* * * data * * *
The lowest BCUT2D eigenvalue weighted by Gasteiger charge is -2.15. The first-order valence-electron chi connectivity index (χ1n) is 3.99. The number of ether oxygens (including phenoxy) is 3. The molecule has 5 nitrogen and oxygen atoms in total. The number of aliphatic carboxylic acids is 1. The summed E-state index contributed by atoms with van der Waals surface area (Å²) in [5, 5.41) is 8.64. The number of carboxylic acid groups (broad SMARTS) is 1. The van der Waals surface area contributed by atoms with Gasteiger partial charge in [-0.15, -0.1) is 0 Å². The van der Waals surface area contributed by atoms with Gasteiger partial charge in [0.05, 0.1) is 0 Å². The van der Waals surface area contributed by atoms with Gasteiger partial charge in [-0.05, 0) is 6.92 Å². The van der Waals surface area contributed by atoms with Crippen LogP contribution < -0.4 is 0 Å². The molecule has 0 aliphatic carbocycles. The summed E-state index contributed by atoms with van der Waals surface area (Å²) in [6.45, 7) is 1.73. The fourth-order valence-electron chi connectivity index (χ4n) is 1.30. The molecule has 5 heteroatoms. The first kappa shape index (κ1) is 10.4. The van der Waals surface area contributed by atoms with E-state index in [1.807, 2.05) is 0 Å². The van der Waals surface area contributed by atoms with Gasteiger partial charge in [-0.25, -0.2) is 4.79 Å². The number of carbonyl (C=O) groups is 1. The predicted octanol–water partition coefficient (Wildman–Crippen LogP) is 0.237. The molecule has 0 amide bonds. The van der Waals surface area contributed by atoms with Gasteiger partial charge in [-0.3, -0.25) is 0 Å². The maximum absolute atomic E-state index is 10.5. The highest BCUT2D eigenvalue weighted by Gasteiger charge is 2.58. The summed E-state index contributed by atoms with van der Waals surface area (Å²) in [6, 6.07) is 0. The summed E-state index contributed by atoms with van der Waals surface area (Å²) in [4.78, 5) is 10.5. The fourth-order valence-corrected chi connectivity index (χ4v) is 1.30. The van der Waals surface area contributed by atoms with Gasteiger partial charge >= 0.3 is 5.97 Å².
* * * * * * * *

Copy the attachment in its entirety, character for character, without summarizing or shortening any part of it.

The lowest BCUT2D eigenvalue weighted by Gasteiger charge is -2.15. The first-order valence-electron chi connectivity index (χ1n) is 3.99. The number of ether oxygens (including phenoxy) is 3. The molecule has 5 nitrogen and oxygen atoms in total. The number of aliphatic carboxylic acids is 1. The summed E-state index contributed by atoms with van der Waals surface area (Å²) in [5, 5.41) is 8.64. The number of carboxylic acid groups (broad SMARTS) is 1. The van der Waals surface area contributed by atoms with Gasteiger partial charge in [-0.15, -0.1) is 0 Å². The van der Waals surface area contributed by atoms with Gasteiger partial charge in [0.05, 0.1) is 0 Å². The van der Waals surface area contributed by atoms with Gasteiger partial charge in [-0.05, 0) is 6.92 Å². The van der Waals surface area contributed by atoms with Crippen LogP contribution < -0.4 is 0 Å². The molecule has 0 aliphatic carbocycles. The summed E-state index contributed by atoms with van der Waals surface area (Å²) in [6.45, 7) is 1.73. The fourth-order valence-electron chi connectivity index (χ4n) is 1.30. The molecule has 5 heteroatoms. The first kappa shape index (κ1) is 10.4. The van der Waals surface area contributed by atoms with E-state index in [1.807, 2.05) is 0 Å². The van der Waals surface area contributed by atoms with Gasteiger partial charge in [-0.25, -0.2) is 4.79 Å². The number of carbonyl (C=O) groups is 1. The predicted octanol–water partition coefficient (Wildman–Crippen LogP) is 0.237. The molecule has 0 amide bonds. The van der Waals surface area contributed by atoms with Gasteiger partial charge in [-0.3, -0.25) is 0 Å². The maximum absolute atomic E-state index is 10.5. The highest BCUT2D eigenvalue weighted by Gasteiger charge is 2.58. The summed E-state index contributed by atoms with van der Waals surface area (Å²) in [6, 6.07) is 0. The summed E-state index contributed by atoms with van der Waals surface area (Å²) in [4.78, 5) is 10.5. The fourth-order valence-corrected chi connectivity index (χ4v) is 1.30. The van der Waals surface area contributed by atoms with Gasteiger partial charge >= 0.3 is 5.97 Å².